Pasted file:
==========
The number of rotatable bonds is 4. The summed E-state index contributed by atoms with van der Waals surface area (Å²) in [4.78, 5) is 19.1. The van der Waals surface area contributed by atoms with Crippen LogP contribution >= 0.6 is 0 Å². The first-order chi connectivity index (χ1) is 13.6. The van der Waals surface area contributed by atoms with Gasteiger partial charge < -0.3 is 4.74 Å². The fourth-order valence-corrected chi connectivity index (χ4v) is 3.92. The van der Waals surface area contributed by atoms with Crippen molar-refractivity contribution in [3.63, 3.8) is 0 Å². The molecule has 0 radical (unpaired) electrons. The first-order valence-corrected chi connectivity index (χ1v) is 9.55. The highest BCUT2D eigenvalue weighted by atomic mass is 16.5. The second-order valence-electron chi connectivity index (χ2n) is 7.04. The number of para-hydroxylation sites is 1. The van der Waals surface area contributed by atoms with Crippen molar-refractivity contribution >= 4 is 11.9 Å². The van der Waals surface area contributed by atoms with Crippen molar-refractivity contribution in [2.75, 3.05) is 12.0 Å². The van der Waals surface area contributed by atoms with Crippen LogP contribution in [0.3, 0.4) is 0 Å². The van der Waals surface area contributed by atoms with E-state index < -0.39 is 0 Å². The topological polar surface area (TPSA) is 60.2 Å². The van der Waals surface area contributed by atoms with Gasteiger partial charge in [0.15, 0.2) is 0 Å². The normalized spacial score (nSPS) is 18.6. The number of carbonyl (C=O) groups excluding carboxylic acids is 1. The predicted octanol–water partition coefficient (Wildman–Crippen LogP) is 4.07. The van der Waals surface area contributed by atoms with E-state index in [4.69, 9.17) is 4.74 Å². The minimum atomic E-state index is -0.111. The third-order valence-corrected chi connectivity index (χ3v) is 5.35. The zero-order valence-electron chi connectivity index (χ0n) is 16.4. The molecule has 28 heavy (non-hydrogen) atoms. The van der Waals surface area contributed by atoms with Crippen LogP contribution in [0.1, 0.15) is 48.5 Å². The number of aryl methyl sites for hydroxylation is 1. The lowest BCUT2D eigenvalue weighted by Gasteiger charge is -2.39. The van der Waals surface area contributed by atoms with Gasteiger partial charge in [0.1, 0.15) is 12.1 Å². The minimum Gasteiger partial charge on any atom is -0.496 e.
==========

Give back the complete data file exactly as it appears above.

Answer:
The number of rotatable bonds is 4. The summed E-state index contributed by atoms with van der Waals surface area (Å²) in [4.78, 5) is 19.1. The van der Waals surface area contributed by atoms with Crippen LogP contribution >= 0.6 is 0 Å². The first-order chi connectivity index (χ1) is 13.6. The van der Waals surface area contributed by atoms with Gasteiger partial charge < -0.3 is 4.74 Å². The fourth-order valence-corrected chi connectivity index (χ4v) is 3.92. The van der Waals surface area contributed by atoms with Crippen molar-refractivity contribution in [3.63, 3.8) is 0 Å². The molecule has 0 radical (unpaired) electrons. The first-order valence-corrected chi connectivity index (χ1v) is 9.55. The highest BCUT2D eigenvalue weighted by atomic mass is 16.5. The second-order valence-electron chi connectivity index (χ2n) is 7.04. The number of para-hydroxylation sites is 1. The van der Waals surface area contributed by atoms with Crippen molar-refractivity contribution >= 4 is 11.9 Å². The van der Waals surface area contributed by atoms with Crippen molar-refractivity contribution in [2.75, 3.05) is 12.0 Å². The van der Waals surface area contributed by atoms with Crippen LogP contribution in [0.3, 0.4) is 0 Å². The van der Waals surface area contributed by atoms with E-state index < -0.39 is 0 Å². The topological polar surface area (TPSA) is 60.2 Å². The van der Waals surface area contributed by atoms with Gasteiger partial charge in [0.15, 0.2) is 0 Å². The normalized spacial score (nSPS) is 18.6. The number of carbonyl (C=O) groups excluding carboxylic acids is 1. The predicted octanol–water partition coefficient (Wildman–Crippen LogP) is 4.07. The van der Waals surface area contributed by atoms with E-state index in [4.69, 9.17) is 4.74 Å². The minimum atomic E-state index is -0.111. The third-order valence-corrected chi connectivity index (χ3v) is 5.35. The zero-order valence-electron chi connectivity index (χ0n) is 16.4. The molecule has 28 heavy (non-hydrogen) atoms. The van der Waals surface area contributed by atoms with Crippen LogP contribution in [0.1, 0.15) is 48.5 Å². The number of aryl methyl sites for hydroxylation is 1. The lowest BCUT2D eigenvalue weighted by Gasteiger charge is -2.39. The van der Waals surface area contributed by atoms with Gasteiger partial charge in [0.1, 0.15) is 12.1 Å². The minimum Gasteiger partial charge on any atom is -0.496 e.